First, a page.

Group defends hiring man as period dignity officer

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Image source, Grainger PR
Image caption,
Jason Grant was hired to help implement the legal right to free period products in Tayside

A group in Tayside has defended its decision to appoint a man as a period dignity officer.

Jason Grant's hiring sparked a heated online debate, with critics saying the job should have gone to a woman.

He will work with the area's period dignity working group to implement the legal right to free period products in public settings.

Tennis legend Martina Navratilova described it as "absurd", while actress Frances Barber said she was "fuming".

Susan Dalgety, a newspaper columnist and women's rights campaigner, tweeted: "I have no idea why anyone thought it was a good idea to appoint a bloke."

SNP MP Ian Blackford said a woman would be better for the role.

He told Sky News: "I think it's important that we get the policy right, I think it's important that we implement it and I would have thought, as a principle, it would be far better that women are in these posts than anyone else.

"It's a policy that we should all be proud of. At the end of the day, I think there should be a priority of having women in place in these posts."

Mr Grant is expected to lead a regional campaign across schools, colleges and wider communities to raise awareness of the new law and ensure that Scottish government funding is allocated appropriately.

The job advert said the suitable candidate needed a "successful track record of engaging and empowering a large range of people from a diverse range of cultural and socio-economic backgrounds, in particular young people who menstruate".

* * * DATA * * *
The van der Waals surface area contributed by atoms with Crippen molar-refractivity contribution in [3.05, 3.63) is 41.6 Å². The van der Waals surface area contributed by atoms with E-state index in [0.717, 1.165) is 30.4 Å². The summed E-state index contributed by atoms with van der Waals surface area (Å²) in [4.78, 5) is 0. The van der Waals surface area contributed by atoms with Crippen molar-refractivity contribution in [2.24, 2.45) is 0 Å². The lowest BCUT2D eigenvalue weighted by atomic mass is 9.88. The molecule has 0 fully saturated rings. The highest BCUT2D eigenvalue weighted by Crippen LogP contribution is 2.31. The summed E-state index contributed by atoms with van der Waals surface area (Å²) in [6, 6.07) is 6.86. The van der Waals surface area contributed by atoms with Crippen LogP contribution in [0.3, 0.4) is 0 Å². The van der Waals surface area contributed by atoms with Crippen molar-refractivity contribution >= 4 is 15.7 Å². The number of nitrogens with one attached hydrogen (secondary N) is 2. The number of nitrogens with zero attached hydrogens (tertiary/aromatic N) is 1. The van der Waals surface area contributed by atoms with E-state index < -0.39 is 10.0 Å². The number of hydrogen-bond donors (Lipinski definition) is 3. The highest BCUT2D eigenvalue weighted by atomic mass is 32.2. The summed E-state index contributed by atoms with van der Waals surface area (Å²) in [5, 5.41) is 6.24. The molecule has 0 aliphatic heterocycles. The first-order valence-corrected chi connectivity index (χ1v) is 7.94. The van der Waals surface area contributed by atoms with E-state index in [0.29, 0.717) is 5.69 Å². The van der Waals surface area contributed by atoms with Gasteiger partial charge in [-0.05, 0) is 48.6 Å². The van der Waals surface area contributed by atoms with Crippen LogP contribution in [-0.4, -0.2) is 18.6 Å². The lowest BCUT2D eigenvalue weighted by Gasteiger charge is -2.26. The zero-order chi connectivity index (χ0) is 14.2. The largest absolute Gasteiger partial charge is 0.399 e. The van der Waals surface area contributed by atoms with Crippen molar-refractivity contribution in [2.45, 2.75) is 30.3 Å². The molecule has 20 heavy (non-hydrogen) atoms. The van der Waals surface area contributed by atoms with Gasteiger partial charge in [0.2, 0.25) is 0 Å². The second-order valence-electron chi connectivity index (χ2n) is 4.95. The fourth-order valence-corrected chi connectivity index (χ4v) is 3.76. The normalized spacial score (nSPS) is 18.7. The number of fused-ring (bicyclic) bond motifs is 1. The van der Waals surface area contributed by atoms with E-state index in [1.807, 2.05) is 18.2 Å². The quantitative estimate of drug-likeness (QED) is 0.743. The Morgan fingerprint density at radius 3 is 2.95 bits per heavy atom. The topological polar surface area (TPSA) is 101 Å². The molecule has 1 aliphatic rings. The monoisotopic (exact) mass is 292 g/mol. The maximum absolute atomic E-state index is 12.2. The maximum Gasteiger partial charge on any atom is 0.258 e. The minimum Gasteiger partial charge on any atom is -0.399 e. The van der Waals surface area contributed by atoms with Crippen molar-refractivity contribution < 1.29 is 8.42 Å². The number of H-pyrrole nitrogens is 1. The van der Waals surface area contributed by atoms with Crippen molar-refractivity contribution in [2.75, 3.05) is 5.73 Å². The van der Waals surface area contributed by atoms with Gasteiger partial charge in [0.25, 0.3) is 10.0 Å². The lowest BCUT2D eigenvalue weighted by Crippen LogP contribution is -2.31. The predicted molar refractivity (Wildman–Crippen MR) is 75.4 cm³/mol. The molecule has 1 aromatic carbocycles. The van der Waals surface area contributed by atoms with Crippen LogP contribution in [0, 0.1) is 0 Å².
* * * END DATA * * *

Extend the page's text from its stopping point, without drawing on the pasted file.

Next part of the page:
Image source, PA Media
Image caption,
New legislation came into force in Scotland on Monday

Mr Grant will also discuss issues around menopause as part of his role.

The period dignity working group, which has representatives of Dundee and Angus College, Perth College, Angus Council and Dundee City Council, said Mr Grant was the strongest candidate for the job.

A spokesperson said: "The role builds on some fantastic work which has been gathering speed across the Tay region for several years, led by a passionate group of people of all genders, ages and backgrounds.

"By changing the culture, encouraging debate and removing the stigma around periods, we look forward to supporting the delivery of this important work across the region."

The spokesperson added that Mr Grant would not comment on the controversy over his appointment.

No government involvement

Mr Grant previously worked as an account manager with Imperial Tobacco.

He then became a personal trainer with his own business and was recently a wellbeing officer for Dundee and Angus College.

The 24-month role as period dignity officer has a salary of up to £36,126, with the post being funded by the Scottish government.

However, a Scottish government spokesperson said it "did not have any involvement in these posts or appointments".

They added: "Some local authorities are appointing staff to ensure they are complying with their new duties and making free products in line with the act, ensuring there is information available on where to access the products, and also tackling issues such as the stigma that still surrounds accessing period products."

On Monday, new legislation came into force in Scotland protecting the right to free sanitary products.

The Period Products Act means councils and education providers have to make the free items available to those who need them.

Labour MSP Monica Lennon campaigned for the legislation, which was unanimously backed in the Scottish Parliament in 2020.

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